Mateo’s Hoops Diary: Warriors need more from Draymond Green

The Warriors should have filled out a missing persons report for Draymond Green.  Maybe it would help remind him of Game 4 at Boston Friday night. 


Golden State started Wednesday evening’s affair on their backfoot.  Boston had a double-digit lead in seven minutes because the Warriors were overhelping on non-threatening shooters causing them to be late on closeouts, while also having to play 4-on-5 offensively on innumerable possessions and getting assaulted on the glass.


Tatum looked for Curry on the perimeter through forced switches so he could have the smaller man on an island.  Advancing to the hole, Curry would get caught at Tatum’s hip, making help on the cut necessary but exposing the baseline or perimeter.  


Climbing out of a 12-point deficit at halftime is no simple task no matter how great the personnel on the losing side is.  The Warriors came out of the break sharper and outscored the Celtics through 12 minutes, 33-25, attacking on the fast break, running pick ‘n’ roll and capitalizing on second chance points. 


In the halfcourt, Curry used a double drag screen from Looney and Wiggins on the perimeter to get Horford on a mismatch.  Al dropped unnecessarily as Curry turned the corner of the screen at the top of the key and splashed a deep tray. 


Defending the screen and roll in transition, Boston’s big-man, again, dropped into the paint while Curry stopped on a dime at the right elbow and hit nothing but nylon. Horford must have thought he was still defending Miami’s Kyle Lowry from the previous series.


 Golden State was down four going into the final stretch but Boston’s counter, ramping up the RPMs defensively, was too large an obstacle to overcome.  It only made it easier for the Celtics to defend while Green was on the perimeter because of all the space given to him.  The Warriors only scored 11 points in the fourth quarter on 33% shooting from the field and 11% from deep.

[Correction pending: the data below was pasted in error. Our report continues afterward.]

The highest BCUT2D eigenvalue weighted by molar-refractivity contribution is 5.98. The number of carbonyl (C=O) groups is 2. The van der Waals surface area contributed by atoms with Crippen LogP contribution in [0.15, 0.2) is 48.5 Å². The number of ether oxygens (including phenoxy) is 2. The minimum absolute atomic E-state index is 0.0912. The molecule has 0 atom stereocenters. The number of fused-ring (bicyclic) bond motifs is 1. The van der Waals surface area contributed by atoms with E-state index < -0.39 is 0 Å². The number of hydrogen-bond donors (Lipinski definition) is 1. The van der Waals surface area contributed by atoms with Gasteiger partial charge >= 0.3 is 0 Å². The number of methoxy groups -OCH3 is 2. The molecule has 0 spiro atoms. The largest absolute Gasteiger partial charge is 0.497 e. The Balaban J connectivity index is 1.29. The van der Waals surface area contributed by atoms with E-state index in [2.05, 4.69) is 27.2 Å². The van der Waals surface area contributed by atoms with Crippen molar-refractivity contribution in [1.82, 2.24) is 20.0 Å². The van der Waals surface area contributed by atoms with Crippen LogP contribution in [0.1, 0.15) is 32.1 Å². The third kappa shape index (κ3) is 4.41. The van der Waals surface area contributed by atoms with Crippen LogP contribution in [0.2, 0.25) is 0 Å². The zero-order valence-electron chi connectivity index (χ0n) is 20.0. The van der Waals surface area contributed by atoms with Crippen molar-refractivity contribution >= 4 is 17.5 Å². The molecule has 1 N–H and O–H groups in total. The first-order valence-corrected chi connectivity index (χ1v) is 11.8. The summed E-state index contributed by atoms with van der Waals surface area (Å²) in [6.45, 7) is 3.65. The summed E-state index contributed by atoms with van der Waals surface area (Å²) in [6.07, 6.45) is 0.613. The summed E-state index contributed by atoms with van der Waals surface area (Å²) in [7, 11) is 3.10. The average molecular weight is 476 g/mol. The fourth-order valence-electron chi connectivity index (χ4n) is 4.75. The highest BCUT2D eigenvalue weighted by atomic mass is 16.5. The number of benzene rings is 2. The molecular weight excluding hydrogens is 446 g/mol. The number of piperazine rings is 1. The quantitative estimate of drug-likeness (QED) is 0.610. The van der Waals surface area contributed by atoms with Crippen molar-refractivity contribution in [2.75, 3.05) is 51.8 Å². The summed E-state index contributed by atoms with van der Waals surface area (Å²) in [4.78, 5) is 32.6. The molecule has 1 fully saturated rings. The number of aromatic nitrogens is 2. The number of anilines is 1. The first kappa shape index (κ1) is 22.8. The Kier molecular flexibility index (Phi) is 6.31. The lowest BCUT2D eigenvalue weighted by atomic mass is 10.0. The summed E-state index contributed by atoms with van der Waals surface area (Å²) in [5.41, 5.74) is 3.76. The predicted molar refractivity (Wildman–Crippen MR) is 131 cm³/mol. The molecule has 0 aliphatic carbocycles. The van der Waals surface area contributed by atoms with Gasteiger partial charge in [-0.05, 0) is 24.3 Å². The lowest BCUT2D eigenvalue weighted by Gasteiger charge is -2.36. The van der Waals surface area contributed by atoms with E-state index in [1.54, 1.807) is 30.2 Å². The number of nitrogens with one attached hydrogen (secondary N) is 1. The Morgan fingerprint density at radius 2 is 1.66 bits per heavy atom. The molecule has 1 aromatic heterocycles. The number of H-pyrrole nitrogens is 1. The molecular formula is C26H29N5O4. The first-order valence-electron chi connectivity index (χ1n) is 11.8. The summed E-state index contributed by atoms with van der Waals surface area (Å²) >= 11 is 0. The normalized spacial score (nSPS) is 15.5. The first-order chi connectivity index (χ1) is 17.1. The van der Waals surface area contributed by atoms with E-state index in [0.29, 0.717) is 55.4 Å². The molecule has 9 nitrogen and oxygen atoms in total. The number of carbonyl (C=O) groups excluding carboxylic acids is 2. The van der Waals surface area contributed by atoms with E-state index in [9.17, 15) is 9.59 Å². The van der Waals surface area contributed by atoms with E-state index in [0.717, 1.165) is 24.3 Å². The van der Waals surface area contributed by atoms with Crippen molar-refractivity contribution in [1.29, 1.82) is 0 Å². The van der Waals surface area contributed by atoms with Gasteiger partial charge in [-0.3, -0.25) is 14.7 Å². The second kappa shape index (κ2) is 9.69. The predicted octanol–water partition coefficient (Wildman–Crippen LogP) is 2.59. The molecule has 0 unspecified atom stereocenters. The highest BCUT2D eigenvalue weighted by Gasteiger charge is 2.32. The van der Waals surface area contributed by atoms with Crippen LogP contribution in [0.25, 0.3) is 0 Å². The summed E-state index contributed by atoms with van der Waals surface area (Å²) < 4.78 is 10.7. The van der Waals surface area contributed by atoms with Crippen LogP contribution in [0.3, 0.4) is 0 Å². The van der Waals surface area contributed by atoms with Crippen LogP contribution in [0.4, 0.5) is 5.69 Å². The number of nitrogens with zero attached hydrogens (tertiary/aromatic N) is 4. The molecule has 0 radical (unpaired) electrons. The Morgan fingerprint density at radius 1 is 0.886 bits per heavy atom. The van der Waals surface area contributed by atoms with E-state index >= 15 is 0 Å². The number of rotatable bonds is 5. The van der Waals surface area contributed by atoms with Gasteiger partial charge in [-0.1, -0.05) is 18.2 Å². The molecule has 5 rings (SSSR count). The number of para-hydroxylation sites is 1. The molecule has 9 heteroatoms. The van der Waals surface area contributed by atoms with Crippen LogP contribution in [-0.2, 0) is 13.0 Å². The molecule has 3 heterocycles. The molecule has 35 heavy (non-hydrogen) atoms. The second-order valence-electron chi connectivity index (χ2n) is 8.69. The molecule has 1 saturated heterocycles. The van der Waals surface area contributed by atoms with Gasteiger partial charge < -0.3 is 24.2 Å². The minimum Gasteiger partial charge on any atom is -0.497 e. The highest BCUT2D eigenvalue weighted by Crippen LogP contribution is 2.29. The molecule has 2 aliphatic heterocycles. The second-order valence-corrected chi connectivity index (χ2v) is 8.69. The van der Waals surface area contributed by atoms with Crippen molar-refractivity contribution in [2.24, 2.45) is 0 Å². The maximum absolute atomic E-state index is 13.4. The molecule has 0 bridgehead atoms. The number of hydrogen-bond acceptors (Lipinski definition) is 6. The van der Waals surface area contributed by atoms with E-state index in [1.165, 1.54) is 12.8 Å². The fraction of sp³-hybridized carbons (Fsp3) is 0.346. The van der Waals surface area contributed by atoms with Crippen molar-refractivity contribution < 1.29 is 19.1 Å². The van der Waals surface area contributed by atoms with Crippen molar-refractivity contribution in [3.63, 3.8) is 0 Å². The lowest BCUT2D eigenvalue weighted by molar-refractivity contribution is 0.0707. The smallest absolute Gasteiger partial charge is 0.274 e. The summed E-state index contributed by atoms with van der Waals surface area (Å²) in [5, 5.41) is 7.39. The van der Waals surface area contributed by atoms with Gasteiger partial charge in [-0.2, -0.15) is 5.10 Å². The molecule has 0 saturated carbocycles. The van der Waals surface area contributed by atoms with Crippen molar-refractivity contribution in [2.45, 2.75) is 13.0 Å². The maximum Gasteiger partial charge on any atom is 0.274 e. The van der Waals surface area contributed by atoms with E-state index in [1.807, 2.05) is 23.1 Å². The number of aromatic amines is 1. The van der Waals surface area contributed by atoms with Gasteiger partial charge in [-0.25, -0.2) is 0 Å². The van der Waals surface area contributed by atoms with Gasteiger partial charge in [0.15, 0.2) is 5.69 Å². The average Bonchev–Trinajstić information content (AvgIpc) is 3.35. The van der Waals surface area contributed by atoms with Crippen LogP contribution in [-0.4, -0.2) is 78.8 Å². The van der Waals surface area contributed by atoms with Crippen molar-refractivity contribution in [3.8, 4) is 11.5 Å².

This series could look a lot differently if Green was living up the reputation of his name.  It’s hard to convince anyone a player is performing up to expectations when they have more turnovers than made field goals three games into a series.


One can only wonder what would have been the Warriors fate Sunday night if the referees called double technical fouls on Green and Jaylen Brown for their entanglement.  In the regular season, more has been made out of less.  Green already had one technical foul.  He was lucky the refs didn’t have quick whistles.


The NBA Communications department said Zach Zarba’s ref crew handled the situation correctly by just calling it a defensive foul on Green in Game 2.


Regardless, of what the league says, it could reasonably be argued the situation warranted double Ts.  Brown escalated matters by swiping Green’s legs off his side and then Green shoved his back and pulled himself up by grabbing Brown’s shorts before they exchanged unpleasantries.  


The series sits at 2-1 favoring the Celtics, but in order for the Warriors to have a chance on the road in Game 4 they’ll need more than what their starting power forward is giving them. Green’s defense in Game 3 was out of control. He fouled out in crunch time and his final statline read 2 points on 1/4 attempts, 3 assist and 4 rebounds.  Celtics players defended by #23 shot 6/16 from the field, yet he only contested four of those shots because of his reaching habit.  Playing like a free safety hasn’t worked well for one of the NBA’s best help defenders. 


On Wednesday, the Warriors gave up 52 paint points.  That’s on the group because the perimeter is the first area guarded.  A defense can only do so much when there’s a breakdown up top.  It’s difficult to expect a waning player like Green to cover so much ground.


On the other side, Green has trouble getting open in the post or paint.  More off and on-ball screens would help.  The man scarifying his body always has a short window to get the ball.  And hitting open shots would be a plus instead of leaving enough bricks on the court to start the construction of a new arena.


The Warriors have been in this position before going into a Game 4 in a hostile environment but that was seven years ago and the Warriors are now looking at a younger version of themselves.  Curry was once the golden goose of the league like Tatum is today.  Thompson was the ideal right hand man.  Brown’s current role.  Green was the swiss army knife complimenting the two but his edge has dulled.  Smart is that guy now.  And Kerr.  He led them to the promised land as a rookie head coach.  Ime Udoka is two wins away from doing the same thing for Boston.



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